Chief Vincent Wolfe might be the greatest historian of the fire service I’ve ever met. I can’t even begin to tell you how much I learned from him. With nearly 40 years in the fire service, Chief Wolfe has a huge treasure chest of knowledge to pass on. I contacted him to ask for his best tips for managing people. His response is this.
I really appreciate your reaching out to me for this. First I would like to change a word that you used. I don’t feel that you worked for me. I believe we worked together.
I don’t know that I have three bullet point items that I can throw out as a core to my theory or practice of management. At some point, years ago, someone else opened my eyes that the secret to success didn’t center on me. Success was a team/group effort.
As a result of this I began to use non critical situations for people to exercise the things we taught them in training. I would step aside and allow younger members to have an opportunity take charge of an incident or to perform at a level above their position.
These events/incidents allowed them to gain confidence in their abilities or to show some short comings. In either case the event was non critical and either allowed them to adjust or to alter and improve their capabilities. Thus allowing them to feel that they had gained our confidence and respect.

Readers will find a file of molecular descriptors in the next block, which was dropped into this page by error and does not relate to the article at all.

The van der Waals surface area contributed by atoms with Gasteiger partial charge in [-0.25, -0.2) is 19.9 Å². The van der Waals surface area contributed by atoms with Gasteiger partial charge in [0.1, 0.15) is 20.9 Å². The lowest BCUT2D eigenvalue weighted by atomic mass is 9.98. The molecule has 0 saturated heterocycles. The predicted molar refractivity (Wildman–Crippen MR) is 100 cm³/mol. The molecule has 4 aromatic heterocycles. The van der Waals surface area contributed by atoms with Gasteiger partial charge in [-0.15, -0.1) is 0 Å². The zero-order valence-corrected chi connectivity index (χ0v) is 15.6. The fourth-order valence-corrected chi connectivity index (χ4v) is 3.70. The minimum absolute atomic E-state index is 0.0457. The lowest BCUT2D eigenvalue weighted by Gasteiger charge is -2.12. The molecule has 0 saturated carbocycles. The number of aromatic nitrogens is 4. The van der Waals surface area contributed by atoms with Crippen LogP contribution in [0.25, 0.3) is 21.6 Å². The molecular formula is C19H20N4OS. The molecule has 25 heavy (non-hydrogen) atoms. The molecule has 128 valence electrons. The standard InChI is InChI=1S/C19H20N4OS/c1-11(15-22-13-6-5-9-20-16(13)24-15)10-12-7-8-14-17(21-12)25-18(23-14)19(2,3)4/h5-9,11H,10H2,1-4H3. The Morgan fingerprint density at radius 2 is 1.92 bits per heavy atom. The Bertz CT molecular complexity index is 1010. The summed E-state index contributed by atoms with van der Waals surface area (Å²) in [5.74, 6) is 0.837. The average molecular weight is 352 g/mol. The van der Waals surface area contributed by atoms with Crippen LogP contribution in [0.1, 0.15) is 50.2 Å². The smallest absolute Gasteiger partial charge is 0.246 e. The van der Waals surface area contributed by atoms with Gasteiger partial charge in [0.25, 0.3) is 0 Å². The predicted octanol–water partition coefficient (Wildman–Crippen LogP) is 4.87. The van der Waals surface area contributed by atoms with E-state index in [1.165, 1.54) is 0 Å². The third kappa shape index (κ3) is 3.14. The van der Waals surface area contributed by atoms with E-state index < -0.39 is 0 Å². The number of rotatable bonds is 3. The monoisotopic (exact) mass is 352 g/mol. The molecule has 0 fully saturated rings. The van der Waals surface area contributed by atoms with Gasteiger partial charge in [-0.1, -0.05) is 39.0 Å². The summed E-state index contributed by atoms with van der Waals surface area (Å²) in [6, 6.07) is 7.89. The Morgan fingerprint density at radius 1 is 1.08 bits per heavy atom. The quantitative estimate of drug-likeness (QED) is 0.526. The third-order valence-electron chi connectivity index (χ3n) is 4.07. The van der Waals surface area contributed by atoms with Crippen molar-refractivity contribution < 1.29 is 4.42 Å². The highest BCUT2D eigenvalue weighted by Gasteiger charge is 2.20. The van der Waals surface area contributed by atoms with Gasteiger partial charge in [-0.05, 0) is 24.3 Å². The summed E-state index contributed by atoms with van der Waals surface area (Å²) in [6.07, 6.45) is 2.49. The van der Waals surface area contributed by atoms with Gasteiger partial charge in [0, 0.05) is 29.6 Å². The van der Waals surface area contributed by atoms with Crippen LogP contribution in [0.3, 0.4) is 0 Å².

On certain incidents i would intentionally take my time getting to the scene and force them to perform the initial size up and initiate the tactical decisions for the call. In most of those cases, there was no need for me to assume command upon my arrival.
These non critical events bolstered their confidence and lessened the anxiety of confronting a larger more critical event.
During our time in Iraq, it was incredibly obvious that we had many extraordinary people working with us. Any competent officer would have been a fool to not step back and take advantage of these resources.
I firmly believe that every Chief, Officer, Engineer and lead Firefighter owes it to his organization, people and customers to share their knowledge, experience and wisdom with those that they supervise.
We have to work today, to prepare the leaders of tomorrow. Every day that one waits is a day wasted.
As I stated earlier, I to appreciate your support, your efforts and your energy during the time we were together. I hope that these musings with fit your need and work into your program. Please keep my informed of the programs development and progress.
Wow! Thank you Chief.
Take a look at my “round-up” of Chief Wolfe’s comments on the landing page. And don’t forget to hit our contact page and sign-up for email updates.